Understanding Psychological safety at the workplace- Part I

Written by the Centre of Excellence team at Avtar

Psychological safety at the workplace refers to the experience of employees being able to authentically express themselves in their work environments. This stems from a strong foundation built on trust that an employee has on his/her/their employer and the subsequent sense of reassurance that they have they would not be punished or would not have to face retaliation/dire consequences for expressing themselves. The concept was propounded, researched on, and popularized by Harvard Business School, Professor Amy Edmondson.

When employees feel psychologically safe, they are at ease being themselves, taking up responsibilities and demonstrating ownership, and are also able to communicate transparently to their teams and leaders, in turn demonstrating high levels of productivity and effectiveness. Psychological safety is crucial to creating positive employee experiences, boosting employee morale, and heightening their engagement levels. It also is closely linked to inclusion and belongingness as these dimensions of employee experience thrive in a psychologically safe work environment. As employees are able to express, challenge, and take risks in psychologically safe set-ups, innovation and creativity in teams improve, benefitting businesses.

Psychological safety at the workplace has been broadly classified into three main categories by United Nations Organization:

Learner Safety: When there is Learner Safety, a team member feels safe to learn, ask questions, give and receive feedback, experiment, and make mistakes. An unsupportive work culture where team members operate in defensive mode can disrupt the learning process.

Contributor Safety: When there is contributor safety, the team is given autonomy and accountability in exchange for results. In many cases, women’s contributions are suppressed or taken without reciprocal acknowledgment. Leaders and influencers can act to shift cultures like this by first being honest and intentionally acknowledging the contribution of women.

Challenger Safety: The safety to challenge the status quo. When arguments can be discussed on their merit and not on the assigned or perceived merit of the person proposing the argument, true innovation can emerge.

Examples of Psychologically Unsafe Behaviors at the Workplace

While organizations implement robust policies and rulebooks towards building employee etiquette in a workplace, more often than not, incidents of derogatory behaviors are reported, which are considered unsafe for the psychological safety of the employees victim to the incidents. Bullying, Harassment, and retaliation on part of co-workers, supervisors, or managers are considered as unsafe behavioral traits which are considered unsafe for the employees. These behaviors are not only detrimental to an employee’s psychological well-being, many countries have legal statutes making them punishable offenses.

Examining in-depth, Bullying is a form of repeated incidents of aggression, physical or verbal, that can psychologically hurt a person by offending or humiliating them. Different from bullying, Harassment is defined as unwelcome conduct that amounts to debilitating treatment based on race, color, religion, gender, health status, etc. Retaliation on the other hand, as defined by Occupational Safety and Health Administration (OSHA) as “when an employer takes an adverse action against an employee because the employee engaged in protected activity, such as raising a concern about a workplace condition or activity that could harm the safety, health or well-being.” Retaliation can take the form of a worker being fired, losing out on bonuses, or a deserved promotion, having hours or pay reduced, or being ostracized or mocked.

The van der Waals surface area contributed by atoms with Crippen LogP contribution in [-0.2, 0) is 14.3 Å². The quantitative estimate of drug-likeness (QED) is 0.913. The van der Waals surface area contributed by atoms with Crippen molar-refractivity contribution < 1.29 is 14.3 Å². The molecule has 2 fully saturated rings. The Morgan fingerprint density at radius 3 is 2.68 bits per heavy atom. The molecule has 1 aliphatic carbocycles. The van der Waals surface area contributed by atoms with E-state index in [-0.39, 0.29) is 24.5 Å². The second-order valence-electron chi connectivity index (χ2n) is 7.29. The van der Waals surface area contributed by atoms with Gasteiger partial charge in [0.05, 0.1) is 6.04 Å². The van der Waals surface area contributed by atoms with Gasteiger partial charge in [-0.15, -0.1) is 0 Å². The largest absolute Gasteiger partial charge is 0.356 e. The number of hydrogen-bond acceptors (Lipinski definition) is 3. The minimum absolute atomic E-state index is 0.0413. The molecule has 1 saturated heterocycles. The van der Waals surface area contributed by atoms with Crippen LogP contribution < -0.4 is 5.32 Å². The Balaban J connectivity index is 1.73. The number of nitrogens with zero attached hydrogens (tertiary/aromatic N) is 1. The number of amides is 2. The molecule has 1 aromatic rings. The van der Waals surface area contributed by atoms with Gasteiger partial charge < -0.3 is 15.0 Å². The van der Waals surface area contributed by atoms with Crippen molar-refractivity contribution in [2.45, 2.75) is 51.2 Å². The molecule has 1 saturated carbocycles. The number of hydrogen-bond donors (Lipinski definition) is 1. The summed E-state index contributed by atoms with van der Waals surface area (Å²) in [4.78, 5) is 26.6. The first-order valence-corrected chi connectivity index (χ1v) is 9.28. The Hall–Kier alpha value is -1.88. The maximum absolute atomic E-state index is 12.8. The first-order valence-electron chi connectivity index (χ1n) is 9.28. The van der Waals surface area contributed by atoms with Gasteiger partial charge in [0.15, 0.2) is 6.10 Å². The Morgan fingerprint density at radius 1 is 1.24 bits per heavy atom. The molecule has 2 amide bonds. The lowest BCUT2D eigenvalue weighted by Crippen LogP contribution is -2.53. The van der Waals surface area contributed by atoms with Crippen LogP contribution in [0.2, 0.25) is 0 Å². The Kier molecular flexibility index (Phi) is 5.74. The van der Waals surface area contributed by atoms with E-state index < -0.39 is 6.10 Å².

Many organizations have instituted whistleblower policies and have grievance redressal channels for employees to escalate complaints.

Detecting Psychological safety at the workplace

In order to assess if one is operating in a psychologically safe environment, you can ask yourself if you have ever felt the following at your workplace:

  • Uncomfortable sharing your opinions, thoughts, and ideas
  • Felt inferior because of your designation to share your ideas
  • Felt embarrassing to speak up in a meeting or putting forward your thoughts
  • Felt that your opinions won’t be considered even if you speak up
  • Felt excluded because of your background, race, religion, etc.

If your answers to these questions are YES, then you are not in a psychologically safe work environment.

When you are psychologically not safe, you become less productive, lack energy and drive to work, lacks creativity, and see a fall in confidence level. Not only on the professional front, but on the personal front, your happiness and well-being quotient goes down, accumulate stress, and start doubting your abilities. On the other hand, you looking forward to going to work, getting excited about the team meetings, and looking forward to connecting with your colleagues at the workplace, or loosing track of time while at office means you feel psychologically safe at your workplace.


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